Today, Azteca has more than 30 workers, most of them women whom I have taken the personal task to help and empower. We daily manufacture an average of 15 thousand tortillas and over half a ton of nachos and other corn products.
A Family’s Resilience During the Pandemic
In 2020, a new challenge arose – the COVID-19 pandemic. While I was visiting my parents in Mexico, the world changed, and borders closed. My family was separated, with my husband and son in South Africa, my daughter and me in Mexico, unable to return. This crisis tested our resilience as a family and as a business.
The pandemic forced us to adapt once again. We shifted our sales strategies, embraced online sales, and navigated the challenges of lockdowns and travel restrictions. As a family business, we made every effort to keep our staff employed and paid during these difficult times.
A New Chapter Begins
As I write these final lines, I reflect on the unexpected turns life can take. After 31 years of marriage, my husband and I decided to separate. Despite this change, we remain partners and colleagues at Azteca, working together for the company’s success.
My journey has been filled with challenges, adventures, and opportunities. After 25 years in South Africa, I am still in love with this beautiful country. I eagerly await the day when borders open again, and I can return to my home in Africa.
Through it all, I am grateful for my beautiful family and the opportunity to share Mexico on a daily basis through the products we manufacture. I look forward to saying “yes” to the next opportunity that life may bring to my path.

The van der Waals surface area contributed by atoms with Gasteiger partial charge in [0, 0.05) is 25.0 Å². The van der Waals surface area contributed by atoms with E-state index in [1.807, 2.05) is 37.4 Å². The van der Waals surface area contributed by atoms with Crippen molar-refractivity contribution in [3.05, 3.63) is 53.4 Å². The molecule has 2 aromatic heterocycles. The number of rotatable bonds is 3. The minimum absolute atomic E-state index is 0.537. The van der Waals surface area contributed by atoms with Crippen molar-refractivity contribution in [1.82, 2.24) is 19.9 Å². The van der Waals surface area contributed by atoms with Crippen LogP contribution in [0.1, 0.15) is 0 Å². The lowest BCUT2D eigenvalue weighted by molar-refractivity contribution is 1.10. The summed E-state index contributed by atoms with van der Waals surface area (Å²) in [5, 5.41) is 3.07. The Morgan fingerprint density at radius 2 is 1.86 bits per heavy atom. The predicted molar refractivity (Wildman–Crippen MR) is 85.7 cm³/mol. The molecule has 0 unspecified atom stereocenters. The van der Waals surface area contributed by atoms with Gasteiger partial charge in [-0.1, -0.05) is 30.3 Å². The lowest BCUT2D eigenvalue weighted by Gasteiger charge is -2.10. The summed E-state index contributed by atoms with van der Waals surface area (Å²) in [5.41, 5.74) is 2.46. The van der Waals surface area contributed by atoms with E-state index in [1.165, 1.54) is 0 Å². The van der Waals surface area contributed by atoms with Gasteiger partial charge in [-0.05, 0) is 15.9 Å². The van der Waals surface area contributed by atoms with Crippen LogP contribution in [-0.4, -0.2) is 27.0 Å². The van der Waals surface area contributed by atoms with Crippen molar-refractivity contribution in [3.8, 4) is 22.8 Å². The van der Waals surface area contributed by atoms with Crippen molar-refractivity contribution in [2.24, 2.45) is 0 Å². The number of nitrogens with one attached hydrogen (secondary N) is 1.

A Quarantine in Sonora: Cherishing Family Time
During the pandemic, I found solace in spending time with my parents and daughter in Sonora, Mexico. It allowed me to reconnect with my roots, declutter the past, and cherish the memories created in my childhood home.
While the pandemic separated my family physically, it brought us closer in spirit. We adapted to the challenges, learned from them, and remained hopeful for the future.
As I return to South Africa, I carry with me the lessons learned and the strength gained from this unexpected “opportunity of life.” Life is full of twists and turns, but it’s how we embrace them that defines our journey.
Little by little
Other customers have been able to open their doors and start working. It’s been very interesting to see how many have changed their strategy, reinvented their ways or transformed and diversified themselves and their services to keep on going. As in the whole world, cashflow is a huge problem and not only in South Africa.
It will take many months to restore and recover economically from this crisis and I hope that we don’t forget all that we have lived and gone through. To be better than yesterday. Mi home is in Africa and I eagerly await for the day that it will open borders and we will be able to return. In the mean time, we will stay home, wash our hands and keep on helping, cherishing, taking care, supporting, learning and hugging my beloved parents. And above all, giving thanks to God for this great and unexpected “opportunity of life”.
*My daughter and I returned to South Africa on 30 September 2020. I was away 7 moths and 1 week. *By the time this book was translated into English and published, many things happened that made my life once again turn 360 degrees. Almost one year after I returned to SA from my seven months exile in Mexico, Hector and I decided to end our 31 years marriage. We are both still working at Azteca as partners and business colleagues with the company’s best interest at heart.